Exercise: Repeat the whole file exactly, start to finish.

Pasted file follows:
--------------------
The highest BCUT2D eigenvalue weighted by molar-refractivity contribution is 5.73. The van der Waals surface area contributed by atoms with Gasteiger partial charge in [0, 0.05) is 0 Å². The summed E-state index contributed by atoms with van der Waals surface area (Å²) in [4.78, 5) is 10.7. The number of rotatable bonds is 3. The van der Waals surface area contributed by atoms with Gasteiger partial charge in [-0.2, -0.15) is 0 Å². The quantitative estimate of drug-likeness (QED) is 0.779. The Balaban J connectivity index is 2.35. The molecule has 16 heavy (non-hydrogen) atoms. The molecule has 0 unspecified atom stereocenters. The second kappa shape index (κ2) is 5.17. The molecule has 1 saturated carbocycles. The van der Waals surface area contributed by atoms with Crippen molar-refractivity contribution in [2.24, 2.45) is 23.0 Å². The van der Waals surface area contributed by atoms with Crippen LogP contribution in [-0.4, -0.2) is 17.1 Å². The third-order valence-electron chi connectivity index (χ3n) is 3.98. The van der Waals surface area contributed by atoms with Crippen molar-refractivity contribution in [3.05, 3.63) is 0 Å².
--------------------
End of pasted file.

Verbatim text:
The highest BCUT2D eigenvalue weighted by molar-refractivity contribution is 5.73. The van der Waals surface area contributed by atoms with Gasteiger partial charge in [0, 0.05) is 0 Å². The summed E-state index contributed by atoms with van der Waals surface area (Å²) in [4.78, 5) is 10.7. The number of rotatable bonds is 3. The van der Waals surface area contributed by atoms with Gasteiger partial charge in [-0.2, -0.15) is 0 Å². The quantitative estimate of drug-likeness (QED) is 0.779. The Balaban J connectivity index is 2.35. The molecule has 16 heavy (non-hydrogen) atoms. The molecule has 0 unspecified atom stereocenters. The second kappa shape index (κ2) is 5.17. The molecule has 1 saturated carbocycles. The van der Waals surface area contributed by atoms with Crippen molar-refractivity contribution in [2.24, 2.45) is 23.0 Å². The van der Waals surface area contributed by atoms with Crippen LogP contribution in [-0.4, -0.2) is 17.1 Å². The third-order valence-electron chi connectivity index (χ3n) is 3.98. The van der Waals surface area contributed by atoms with Crippen molar-refractivity contribution in [3.05, 3.63) is 0 Å².